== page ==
High speed multipliers have several layers of carry

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Unformatted text preview: register, the partial sum and carry are rotated right eight bits per cycle. The array is cycled up to four times, using early termination to complete the instruction in fewer cycles where the multiplier has sufficient zeros in the top bits, and the partial sum and carry are combined 32 bits at a time and written back into the register bank. (When the multiply terminates early some realignment of the partial sum and carry is required; this is not shown in Figure 4.17.) The high-speed multiplier requires considerably more dedicated hardware than the low-cost solution employed on other ARM cores. There are 160 bits of shift register and 128 bits of carry-save adder logic. The incremental area cost is around 10% of the simpler processor cores, though a rather smaller proportion of the higher-performance cores such as ARMS and StrongARM. Its benefits are that it speeds up multiplication 96 ARM Organization and Implementation Figure 4.17 ARM high-speed multiplier organization. by a factor of around 3 and it supports the added functionality of the 64-bit result forms of the multiply instruction. The register bank The last major block on the ARM datapath is the register bank. This is where all the user-visible state is stored in 31 general-purpose 32-bit registers, amounting to around 1 Kbits of data altogether. Since the basic 1-bit register cell is repeated so many times in the design, it is worth putting considerable effort into minimizing its size. The transistor circuit of the register cell used in ARM cores up to the ARM6 is shown in Figure 4.18 on page 97. The storage cell is an asymmetric cross-coupled pair of CMOS inverters which is overdriven by a strong signal from the ALU bus when the register contents are changed. The feedback inverter is made weak in order to minimize the cell's resistance to the new value. The A and B read buses are precharged to Vdd during phase 2 of the clock cycle, so the register cell need only discharge the read buses, which it does through n-type pass transistors when the read-lines are enabled. This register...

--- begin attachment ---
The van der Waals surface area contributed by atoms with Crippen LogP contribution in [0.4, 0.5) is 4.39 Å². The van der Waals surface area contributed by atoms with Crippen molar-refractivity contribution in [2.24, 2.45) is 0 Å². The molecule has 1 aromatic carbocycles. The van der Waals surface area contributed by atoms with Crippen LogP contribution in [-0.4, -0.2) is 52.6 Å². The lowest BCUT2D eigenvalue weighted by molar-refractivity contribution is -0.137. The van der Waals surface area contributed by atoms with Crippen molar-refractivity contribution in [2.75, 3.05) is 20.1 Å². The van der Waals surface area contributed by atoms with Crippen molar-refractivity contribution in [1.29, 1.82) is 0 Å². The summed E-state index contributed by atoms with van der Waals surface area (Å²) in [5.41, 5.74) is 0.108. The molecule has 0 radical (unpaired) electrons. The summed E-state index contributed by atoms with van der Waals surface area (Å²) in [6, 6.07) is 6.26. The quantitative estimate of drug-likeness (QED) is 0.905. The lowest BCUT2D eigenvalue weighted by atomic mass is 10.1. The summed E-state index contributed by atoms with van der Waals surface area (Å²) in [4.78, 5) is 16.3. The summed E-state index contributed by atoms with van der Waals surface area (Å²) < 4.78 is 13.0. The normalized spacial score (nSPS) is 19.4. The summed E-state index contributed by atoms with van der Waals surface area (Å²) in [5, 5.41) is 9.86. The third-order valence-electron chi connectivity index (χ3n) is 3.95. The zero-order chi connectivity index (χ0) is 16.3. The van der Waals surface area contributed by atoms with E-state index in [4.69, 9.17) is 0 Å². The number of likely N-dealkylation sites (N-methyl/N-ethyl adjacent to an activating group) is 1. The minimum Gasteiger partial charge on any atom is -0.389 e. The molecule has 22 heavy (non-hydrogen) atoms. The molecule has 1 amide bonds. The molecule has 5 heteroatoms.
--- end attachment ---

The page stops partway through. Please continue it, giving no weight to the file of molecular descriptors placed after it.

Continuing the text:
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This document was uploaded on 10/30/2011 for the course CSE 378 380 at SUNY Buffalo.

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